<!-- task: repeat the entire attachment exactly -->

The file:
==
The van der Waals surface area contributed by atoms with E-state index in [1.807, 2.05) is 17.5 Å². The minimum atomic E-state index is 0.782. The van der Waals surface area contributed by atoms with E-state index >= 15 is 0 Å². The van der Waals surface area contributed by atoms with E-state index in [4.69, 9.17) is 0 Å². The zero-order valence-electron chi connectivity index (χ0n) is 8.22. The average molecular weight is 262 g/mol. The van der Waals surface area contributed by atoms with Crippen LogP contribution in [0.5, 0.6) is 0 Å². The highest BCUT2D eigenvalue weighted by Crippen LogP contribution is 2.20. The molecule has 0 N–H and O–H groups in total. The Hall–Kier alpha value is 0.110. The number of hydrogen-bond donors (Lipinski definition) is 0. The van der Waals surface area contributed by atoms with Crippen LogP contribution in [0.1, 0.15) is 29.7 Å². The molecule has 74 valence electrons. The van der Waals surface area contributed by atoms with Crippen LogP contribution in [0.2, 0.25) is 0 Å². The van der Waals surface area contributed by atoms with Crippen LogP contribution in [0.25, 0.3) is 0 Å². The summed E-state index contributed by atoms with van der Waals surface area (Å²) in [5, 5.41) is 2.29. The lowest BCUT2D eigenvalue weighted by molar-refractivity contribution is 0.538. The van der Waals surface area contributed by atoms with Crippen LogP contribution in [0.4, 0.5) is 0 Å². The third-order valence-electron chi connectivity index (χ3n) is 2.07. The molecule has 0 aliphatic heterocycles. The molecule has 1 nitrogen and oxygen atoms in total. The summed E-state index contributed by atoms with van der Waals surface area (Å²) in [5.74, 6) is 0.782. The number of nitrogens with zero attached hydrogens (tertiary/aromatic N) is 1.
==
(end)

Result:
The van der Waals surface area contributed by atoms with E-state index in [1.807, 2.05) is 17.5 Å². The minimum atomic E-state index is 0.782. The van der Waals surface area contributed by atoms with E-state index >= 15 is 0 Å². The van der Waals surface area contributed by atoms with E-state index in [4.69, 9.17) is 0 Å². The zero-order valence-electron chi connectivity index (χ0n) is 8.22. The average molecular weight is 262 g/mol. The van der Waals surface area contributed by atoms with Crippen LogP contribution in [0.5, 0.6) is 0 Å². The highest BCUT2D eigenvalue weighted by Crippen LogP contribution is 2.20. The molecule has 0 N–H and O–H groups in total. The Hall–Kier alpha value is 0.110. The number of hydrogen-bond donors (Lipinski definition) is 0. The van der Waals surface area contributed by atoms with Crippen LogP contribution in [0.1, 0.15) is 29.7 Å². The molecule has 74 valence electrons. The van der Waals surface area contributed by atoms with Crippen LogP contribution in [0.2, 0.25) is 0 Å². The van der Waals surface area contributed by atoms with Crippen LogP contribution in [0.25, 0.3) is 0 Å². The summed E-state index contributed by atoms with van der Waals surface area (Å²) in [5, 5.41) is 2.29. The lowest BCUT2D eigenvalue weighted by molar-refractivity contribution is 0.538. The van der Waals surface area contributed by atoms with Crippen LogP contribution in [0.4, 0.5) is 0 Å². The third-order valence-electron chi connectivity index (χ3n) is 2.07. The molecule has 0 aliphatic heterocycles. The molecule has 1 nitrogen and oxygen atoms in total. The summed E-state index contributed by atoms with van der Waals surface area (Å²) in [5.74, 6) is 0.782. The number of nitrogens with zero attached hydrogens (tertiary/aromatic N) is 1.